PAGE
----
Peter Gelb wishes you good health

Message from Alan Gordon, the Agma negotiator:

During AGMA negotiations yesterday with the Met, we reminded Peter Gelb that there were several single mothers in the chorus who had severely disabled children needing constant medical care and other choristers who had children needing special medications, all of whom would be endangered if their health insurance was cut off when he locks out the performers, and we proposed that even if he fulfills his lockout threat on 8/1 he should keep health insurance in effect until an eventually negotiated deal, so as not to intentionally and unnecessarily hurt his own people.


Gelb’s response was that he had to cut off their health insurance to give him ‘leverage’ in the negotiations.

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  • Locked-out Met employees are eligible to continue their medical insurance without a gap in coverage through the “COBRA” program, so AGMA’s attempts to charge Gelb with murdering disabled babies are even more meaningless than most of what Gordon says.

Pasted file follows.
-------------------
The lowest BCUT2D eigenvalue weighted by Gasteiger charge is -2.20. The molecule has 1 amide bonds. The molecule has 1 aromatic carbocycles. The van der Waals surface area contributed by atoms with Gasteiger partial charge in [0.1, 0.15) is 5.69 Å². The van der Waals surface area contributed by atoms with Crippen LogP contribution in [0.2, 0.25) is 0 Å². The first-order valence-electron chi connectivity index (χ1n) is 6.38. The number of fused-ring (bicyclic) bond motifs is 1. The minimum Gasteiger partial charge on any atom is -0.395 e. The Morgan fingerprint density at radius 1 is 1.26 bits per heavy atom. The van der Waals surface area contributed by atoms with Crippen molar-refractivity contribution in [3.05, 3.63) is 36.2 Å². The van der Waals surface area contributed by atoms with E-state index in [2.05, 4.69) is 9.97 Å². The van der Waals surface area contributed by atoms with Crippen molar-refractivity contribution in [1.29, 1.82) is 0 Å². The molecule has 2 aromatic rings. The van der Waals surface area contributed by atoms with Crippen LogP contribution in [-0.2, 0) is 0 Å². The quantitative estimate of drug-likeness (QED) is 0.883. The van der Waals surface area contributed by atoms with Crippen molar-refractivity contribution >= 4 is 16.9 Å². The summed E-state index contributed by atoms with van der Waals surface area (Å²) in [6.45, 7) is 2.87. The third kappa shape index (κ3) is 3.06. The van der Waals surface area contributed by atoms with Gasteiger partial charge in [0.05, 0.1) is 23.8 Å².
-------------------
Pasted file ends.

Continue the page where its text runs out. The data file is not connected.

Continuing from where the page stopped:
• You are as bad as Gelb. Ever priced out Cobra? Also without a job and living in Manhattan, or nearbye, do you have any idea what it costs to live here?

      • As a matter of fact, I have been laid off from two jobs (positions made redundant) in the past 10 years, most recently about two years ago. I went on Cobra both times until I found new permanent employment. Cobra is certainly not cheap and it took some scrimping to get by, but that is, after all, what unemployment is like for millions of Americans each year. I’m not sure why Met union employees intrinsically deserve to be exempt from this unpleasantness of economic reality while (as I say) millions of Americans have to deal with it.